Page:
Additionally, the audit should assess the availability of assistive technologies, such as screen readers, and evaluate the usability of the digital environment for people living with disabilities.
Step 5: Assess communication and information delivery
Communication and information accessibility should also be assessed, including the accessibility of written materials, electronic communications, and assistive technology.
This includes assessing the way written communication is formatted, the availability of alternative formats, such as braille or audio, and the use of plain language.
Step 5: Assess policies and procedures
Policies and procedures should also be assessed for accessibility, including recruitment and hiring practices, training and development programs, and performance management processes. This includes assessing the availability of reasonable accommodations and modifications.
Step 6: Analyse the results
After completing the accessibility audit, the results should be analysed to identify areas of the workplace that require improvement. This includes prioritising changes based on the level of impact on accessibility and the resources required to implement the changes.
Implementing changes for workplace accessibility
After the workplace accessibility audit is complete comes the most important part—implementing any required changes that were identified in the audit. Here are some things to keep in mind:
Communicate with your employees about the audit and any necessary changes
It is important to communicate with your current employees about the accessibility audit and the necessary changes to ensure that they understand the purpose and benefits of creating an accessible workplace.
Prioritise changes based on the audit results
Changes should be prioritised based on the level of impact on accessibility and the resources required to implement the changes. This includes identifying both quick wins and long-term goals for improving accessibility.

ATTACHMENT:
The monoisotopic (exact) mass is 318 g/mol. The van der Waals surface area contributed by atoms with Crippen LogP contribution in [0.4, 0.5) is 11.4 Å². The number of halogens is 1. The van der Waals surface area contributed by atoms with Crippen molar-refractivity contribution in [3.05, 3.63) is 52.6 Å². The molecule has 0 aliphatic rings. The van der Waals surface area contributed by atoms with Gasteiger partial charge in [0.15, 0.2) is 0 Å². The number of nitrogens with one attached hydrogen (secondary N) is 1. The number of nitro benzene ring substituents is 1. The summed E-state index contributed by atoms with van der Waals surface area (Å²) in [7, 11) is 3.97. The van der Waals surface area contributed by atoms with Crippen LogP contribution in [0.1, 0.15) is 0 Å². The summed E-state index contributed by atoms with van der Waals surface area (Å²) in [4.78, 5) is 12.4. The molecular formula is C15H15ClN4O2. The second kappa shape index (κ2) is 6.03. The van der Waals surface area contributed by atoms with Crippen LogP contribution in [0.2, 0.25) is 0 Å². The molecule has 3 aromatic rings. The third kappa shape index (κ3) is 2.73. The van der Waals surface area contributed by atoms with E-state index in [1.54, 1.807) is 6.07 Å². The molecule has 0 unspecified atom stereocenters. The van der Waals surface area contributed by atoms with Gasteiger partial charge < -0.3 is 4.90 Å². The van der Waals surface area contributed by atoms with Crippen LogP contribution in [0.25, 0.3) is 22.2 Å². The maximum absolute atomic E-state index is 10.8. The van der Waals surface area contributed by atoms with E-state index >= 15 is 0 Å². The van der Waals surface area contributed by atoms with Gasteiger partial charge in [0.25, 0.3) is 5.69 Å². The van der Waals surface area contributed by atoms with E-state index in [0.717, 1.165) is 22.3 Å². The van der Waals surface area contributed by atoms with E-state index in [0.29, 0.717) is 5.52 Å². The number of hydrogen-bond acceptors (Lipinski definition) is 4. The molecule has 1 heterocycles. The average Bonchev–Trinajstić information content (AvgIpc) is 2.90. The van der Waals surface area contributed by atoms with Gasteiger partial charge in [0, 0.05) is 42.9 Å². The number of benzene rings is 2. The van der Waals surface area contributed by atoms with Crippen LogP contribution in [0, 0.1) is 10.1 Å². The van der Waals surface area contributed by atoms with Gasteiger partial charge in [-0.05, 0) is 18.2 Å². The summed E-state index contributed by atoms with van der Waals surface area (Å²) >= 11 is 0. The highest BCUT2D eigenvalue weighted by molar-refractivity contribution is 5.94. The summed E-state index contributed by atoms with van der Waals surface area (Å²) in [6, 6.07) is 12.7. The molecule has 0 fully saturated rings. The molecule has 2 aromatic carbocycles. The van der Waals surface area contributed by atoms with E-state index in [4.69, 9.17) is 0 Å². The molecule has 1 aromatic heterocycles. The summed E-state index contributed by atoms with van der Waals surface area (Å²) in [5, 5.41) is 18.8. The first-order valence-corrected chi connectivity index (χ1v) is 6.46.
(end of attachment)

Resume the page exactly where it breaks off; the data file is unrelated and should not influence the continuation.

Create an action plan for implementing changes
An action plan should be created to outline the steps required to implement the necessary changes, including timelines, resources, and responsible parties. This includes identifying the budget required to implement the changes.
Monitoring and evaluating the effectiveness of changes
After implementing the necessary changes, it is important to monitor and evaluate their effectiveness to ensure that they have improved accessibility in the workplace.
This includes asking for feedback from your employees, paying attention to the overall culture and team morale over time, and making adjustments as necessary.
Need a hand increasing workplace accessibility?
Having an accessible workplace is extremely important for both your company, and your employees, but it can be a big task to set up effectively.
If you need support getting these best practices in place, you might like to consider reaching out to professional employment services who can assist you.
“If you are currently employing staff who are living with a disability, you may be eligible for assistance from programs that help organise work for people with disability, like APM DES Perth, to help you make any required workplace modifications and adjustments.
Conducting a workplace accessibility audit is an important step towards creating an inclusive workplace for all employees, regardless of their abilities.
By identifying areas of the workplace that require improvement and implementing necessary changes, you’ll be able to improve employee satisfaction, productivity, and retention, while also complying with legal requirements for workplace accessibility.